The inspiration for MoorGuard came in the aftermath of an earthquake, granted not the normal maritime event.
In 2002 the 7.9 magnitude Denali Earthquake in Alaska, the largest recorded in the interior of the US for more than 150 years, generated seiches on bodies of water as far away as New Orleans where the inventor lived. In twenty minutes the water level in the bayou surged and fell over two feet, tearing the deck cleats from the 26 ton motor yacht ‘Blackwatch’. The cleats had been secured with 14” long stainless steel bolts. After surveying the damage the inventor concluded that if the mooring lines had been able to stretch without breaking, like a ligament, no damage would have occurred.
THE LIGAMENT BECOMES A FUSE
In turning the ligament idea into a practical device for mooring the concept of an electrical fuse offered the best approach. Research indicated three elements were needed for a rope fuse to be both practical and safe:
- It needs to hold a load both before and after activation, a key difference from an electrical fuse.
- It needs to have shock absorbing ability or it will be too brittle to do work.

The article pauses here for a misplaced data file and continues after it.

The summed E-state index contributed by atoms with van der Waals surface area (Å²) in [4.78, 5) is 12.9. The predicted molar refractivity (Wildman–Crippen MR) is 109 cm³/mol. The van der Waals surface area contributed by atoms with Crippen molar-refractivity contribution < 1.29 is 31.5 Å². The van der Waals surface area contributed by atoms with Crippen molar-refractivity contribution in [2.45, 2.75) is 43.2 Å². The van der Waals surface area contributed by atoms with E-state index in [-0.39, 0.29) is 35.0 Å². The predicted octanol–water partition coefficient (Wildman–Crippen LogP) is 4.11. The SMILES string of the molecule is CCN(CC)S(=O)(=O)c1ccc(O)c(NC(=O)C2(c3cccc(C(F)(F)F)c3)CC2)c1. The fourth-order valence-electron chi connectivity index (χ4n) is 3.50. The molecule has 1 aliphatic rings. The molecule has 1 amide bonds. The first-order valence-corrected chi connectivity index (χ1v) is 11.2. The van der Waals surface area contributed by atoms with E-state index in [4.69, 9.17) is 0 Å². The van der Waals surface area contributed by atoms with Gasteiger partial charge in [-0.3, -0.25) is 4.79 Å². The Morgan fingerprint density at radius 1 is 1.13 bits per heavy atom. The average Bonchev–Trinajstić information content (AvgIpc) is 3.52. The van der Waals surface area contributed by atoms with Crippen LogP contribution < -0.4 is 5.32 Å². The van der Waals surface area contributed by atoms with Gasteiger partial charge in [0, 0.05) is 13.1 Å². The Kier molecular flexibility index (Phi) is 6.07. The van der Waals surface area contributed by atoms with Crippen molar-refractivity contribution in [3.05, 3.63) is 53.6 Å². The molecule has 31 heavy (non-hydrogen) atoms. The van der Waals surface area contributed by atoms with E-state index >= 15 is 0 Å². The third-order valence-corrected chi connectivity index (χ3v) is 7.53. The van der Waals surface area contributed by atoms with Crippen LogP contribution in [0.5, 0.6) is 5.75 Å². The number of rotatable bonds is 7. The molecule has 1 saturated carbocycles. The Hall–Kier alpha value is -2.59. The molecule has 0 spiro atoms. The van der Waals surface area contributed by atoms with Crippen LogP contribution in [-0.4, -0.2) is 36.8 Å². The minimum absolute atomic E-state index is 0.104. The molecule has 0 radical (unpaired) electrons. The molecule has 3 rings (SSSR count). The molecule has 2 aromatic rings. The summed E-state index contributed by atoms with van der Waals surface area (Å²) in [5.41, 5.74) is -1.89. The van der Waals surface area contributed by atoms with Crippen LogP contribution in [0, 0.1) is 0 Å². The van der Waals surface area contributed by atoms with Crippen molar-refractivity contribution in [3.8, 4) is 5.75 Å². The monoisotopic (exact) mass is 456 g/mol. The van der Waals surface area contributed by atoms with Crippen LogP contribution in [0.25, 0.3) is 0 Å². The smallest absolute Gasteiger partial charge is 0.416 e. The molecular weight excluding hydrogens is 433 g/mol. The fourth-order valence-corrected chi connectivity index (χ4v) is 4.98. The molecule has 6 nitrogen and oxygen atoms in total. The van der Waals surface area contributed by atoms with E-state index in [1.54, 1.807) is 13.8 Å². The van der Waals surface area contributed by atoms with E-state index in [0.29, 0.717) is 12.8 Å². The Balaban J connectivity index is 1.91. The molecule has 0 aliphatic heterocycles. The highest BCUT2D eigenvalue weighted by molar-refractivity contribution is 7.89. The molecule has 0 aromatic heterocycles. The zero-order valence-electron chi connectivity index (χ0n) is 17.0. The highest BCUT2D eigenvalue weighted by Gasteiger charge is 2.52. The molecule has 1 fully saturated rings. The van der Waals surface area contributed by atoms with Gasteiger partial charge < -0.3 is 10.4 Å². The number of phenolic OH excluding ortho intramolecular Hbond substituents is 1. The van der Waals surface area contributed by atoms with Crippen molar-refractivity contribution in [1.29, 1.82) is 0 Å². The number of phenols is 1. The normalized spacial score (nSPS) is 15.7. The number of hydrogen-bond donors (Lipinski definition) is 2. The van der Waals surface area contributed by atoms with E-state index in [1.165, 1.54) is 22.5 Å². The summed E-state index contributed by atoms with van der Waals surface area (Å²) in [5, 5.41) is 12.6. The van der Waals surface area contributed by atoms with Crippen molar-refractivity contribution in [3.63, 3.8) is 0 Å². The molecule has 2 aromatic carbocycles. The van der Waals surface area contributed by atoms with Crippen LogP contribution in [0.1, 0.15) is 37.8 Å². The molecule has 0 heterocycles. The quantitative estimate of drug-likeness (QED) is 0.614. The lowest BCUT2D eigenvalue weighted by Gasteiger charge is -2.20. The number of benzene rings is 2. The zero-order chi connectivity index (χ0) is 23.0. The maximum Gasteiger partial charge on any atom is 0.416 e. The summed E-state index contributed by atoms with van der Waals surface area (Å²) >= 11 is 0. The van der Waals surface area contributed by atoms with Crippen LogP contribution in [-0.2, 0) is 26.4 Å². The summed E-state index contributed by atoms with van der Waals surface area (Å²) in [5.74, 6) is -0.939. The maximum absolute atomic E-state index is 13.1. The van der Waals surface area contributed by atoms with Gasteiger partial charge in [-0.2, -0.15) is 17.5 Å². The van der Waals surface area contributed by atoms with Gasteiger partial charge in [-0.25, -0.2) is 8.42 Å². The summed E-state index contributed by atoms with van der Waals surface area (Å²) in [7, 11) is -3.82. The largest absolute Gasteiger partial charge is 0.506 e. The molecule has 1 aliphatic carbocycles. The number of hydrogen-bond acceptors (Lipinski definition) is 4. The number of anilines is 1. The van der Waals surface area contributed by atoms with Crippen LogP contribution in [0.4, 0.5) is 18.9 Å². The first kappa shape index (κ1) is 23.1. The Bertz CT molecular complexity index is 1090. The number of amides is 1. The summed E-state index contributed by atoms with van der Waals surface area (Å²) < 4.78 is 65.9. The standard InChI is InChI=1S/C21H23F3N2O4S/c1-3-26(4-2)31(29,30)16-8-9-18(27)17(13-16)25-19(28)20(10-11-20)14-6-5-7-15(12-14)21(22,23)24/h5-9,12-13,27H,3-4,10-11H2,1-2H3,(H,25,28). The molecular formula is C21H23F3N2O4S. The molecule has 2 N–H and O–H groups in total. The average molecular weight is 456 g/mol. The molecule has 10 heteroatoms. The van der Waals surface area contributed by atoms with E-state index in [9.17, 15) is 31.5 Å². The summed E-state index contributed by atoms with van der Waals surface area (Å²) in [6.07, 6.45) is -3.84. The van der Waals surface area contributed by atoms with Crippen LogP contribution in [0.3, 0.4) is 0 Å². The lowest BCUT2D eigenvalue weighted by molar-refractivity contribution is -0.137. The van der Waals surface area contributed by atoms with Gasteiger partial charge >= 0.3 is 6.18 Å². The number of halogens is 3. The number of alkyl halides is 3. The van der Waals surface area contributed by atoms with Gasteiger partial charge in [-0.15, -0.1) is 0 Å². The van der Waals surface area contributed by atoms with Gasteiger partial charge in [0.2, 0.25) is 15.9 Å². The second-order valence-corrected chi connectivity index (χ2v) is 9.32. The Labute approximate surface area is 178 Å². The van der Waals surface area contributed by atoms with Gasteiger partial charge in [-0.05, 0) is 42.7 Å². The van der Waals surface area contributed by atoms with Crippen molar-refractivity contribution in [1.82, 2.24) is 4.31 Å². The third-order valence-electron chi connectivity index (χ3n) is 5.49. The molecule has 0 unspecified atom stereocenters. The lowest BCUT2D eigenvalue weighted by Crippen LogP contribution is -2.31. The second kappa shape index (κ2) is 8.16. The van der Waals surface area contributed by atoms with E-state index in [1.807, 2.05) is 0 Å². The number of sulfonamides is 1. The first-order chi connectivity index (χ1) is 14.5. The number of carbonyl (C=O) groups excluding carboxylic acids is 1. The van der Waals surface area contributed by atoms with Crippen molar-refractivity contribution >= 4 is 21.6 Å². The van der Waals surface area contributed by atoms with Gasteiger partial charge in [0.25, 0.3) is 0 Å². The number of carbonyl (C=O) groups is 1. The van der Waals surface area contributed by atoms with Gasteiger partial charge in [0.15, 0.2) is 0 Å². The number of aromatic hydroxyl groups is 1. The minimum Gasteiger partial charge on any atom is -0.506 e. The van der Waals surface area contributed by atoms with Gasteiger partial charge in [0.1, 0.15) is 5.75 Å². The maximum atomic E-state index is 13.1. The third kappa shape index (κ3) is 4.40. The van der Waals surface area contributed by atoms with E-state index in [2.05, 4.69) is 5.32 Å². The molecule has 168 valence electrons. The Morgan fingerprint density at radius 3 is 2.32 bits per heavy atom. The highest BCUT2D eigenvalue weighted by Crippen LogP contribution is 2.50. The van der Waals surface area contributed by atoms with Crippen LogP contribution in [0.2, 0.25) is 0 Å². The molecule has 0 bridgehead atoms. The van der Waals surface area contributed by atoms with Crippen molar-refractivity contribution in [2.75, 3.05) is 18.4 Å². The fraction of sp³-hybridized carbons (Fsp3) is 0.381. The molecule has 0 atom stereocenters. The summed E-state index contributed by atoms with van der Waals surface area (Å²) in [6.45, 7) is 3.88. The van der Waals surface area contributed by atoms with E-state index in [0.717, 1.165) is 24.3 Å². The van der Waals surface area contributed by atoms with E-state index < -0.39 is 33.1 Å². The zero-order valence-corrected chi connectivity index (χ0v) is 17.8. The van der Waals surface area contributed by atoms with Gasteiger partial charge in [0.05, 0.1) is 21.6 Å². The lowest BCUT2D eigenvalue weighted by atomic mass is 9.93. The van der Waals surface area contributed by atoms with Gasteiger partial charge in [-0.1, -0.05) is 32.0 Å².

- It needs to be safe in real world situations, not subject to random failures or dangerous failure mechanisms.
A NEW FIBER
Reducing these needs to a practical fuse proved difficult with available materials. Any rope fuse must be able to dissipate dangerous potential energy while at the same time maintain a secure connection with the load. The MoorGuard fiber was invented to solve this problem. The MoorGuard fiber behaves as an ordinary synthetic fiber until it reaches its Minimum Elongation Load (MEL) at which time it stretches, at a constant load, to prevent the buildup of dangerous potential energy while giving ample warning to halt the dangerous activity.
When paired with a secondary trigger mechanism, the unique shock absorbing characteristics of the fiber allow for the fabrication of very small, compact and inexpensive fuses for the largest and strongest of lines.